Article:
● Find a company that can immerse clothing in permethrin. Simmons said ticks die almost instantly when they crawl onto chemically treated clothing.
● Spray your body with insect repellent such as OFF! or DEET.
After leaving the woods, he said, there are more steps that can prevent the spread of sickness:
● Tumble all just-worn clothing in a clothes dryer on the hottest setting for 15 minutes to kill ticks
● Take a shower and make a complete inspection for ticks.
“That’s a whole bunch of things to do, but I do it,” Simmons said. “I don’t mess around. Especially in June and July, that’s what people should routinely do.”
If a hiker finds ticks on their clothing or their body after returning home, the risk of getting infected is still small and somewhat within the hiker’s control. Simmons said a tick that has bitten someone is unlikely to transit Lyme disease if it’s removed in less than 36 hours. Those who pull ticks from their skin or clothing also may send them by mail to a testing center at East Stroudsburg University to learn whether the insects carry Lyme bacteria or agents.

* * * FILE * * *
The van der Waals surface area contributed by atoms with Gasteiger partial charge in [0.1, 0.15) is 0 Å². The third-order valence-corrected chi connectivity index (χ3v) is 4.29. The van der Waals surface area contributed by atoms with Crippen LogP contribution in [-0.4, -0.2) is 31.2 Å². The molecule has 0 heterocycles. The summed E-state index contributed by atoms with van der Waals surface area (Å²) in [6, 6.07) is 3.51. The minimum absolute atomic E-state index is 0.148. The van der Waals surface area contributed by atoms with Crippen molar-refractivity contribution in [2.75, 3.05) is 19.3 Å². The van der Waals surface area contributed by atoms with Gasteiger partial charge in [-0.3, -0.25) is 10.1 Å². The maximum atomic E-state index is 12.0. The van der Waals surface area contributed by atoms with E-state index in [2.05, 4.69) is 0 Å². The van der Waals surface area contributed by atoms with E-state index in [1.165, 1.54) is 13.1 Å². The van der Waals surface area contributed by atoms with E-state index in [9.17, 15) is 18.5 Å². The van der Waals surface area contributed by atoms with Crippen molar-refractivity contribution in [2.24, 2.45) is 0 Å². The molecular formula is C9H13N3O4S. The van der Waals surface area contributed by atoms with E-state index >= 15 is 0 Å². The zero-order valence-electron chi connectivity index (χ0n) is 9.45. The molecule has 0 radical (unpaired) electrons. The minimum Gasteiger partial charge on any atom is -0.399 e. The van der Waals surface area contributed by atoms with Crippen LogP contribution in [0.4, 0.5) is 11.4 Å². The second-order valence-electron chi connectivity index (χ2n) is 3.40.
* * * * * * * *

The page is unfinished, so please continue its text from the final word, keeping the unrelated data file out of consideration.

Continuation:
The testing is done at no charge to users. The program is funded by a state grant.
Details are available online at https://www.ticklab.org/.
Someone whose sample tick tests positive for Lyme disease, Simmons said, would be directed to consult their primary care physician for recommended treatment.
WHAT IS LYME DISEASE?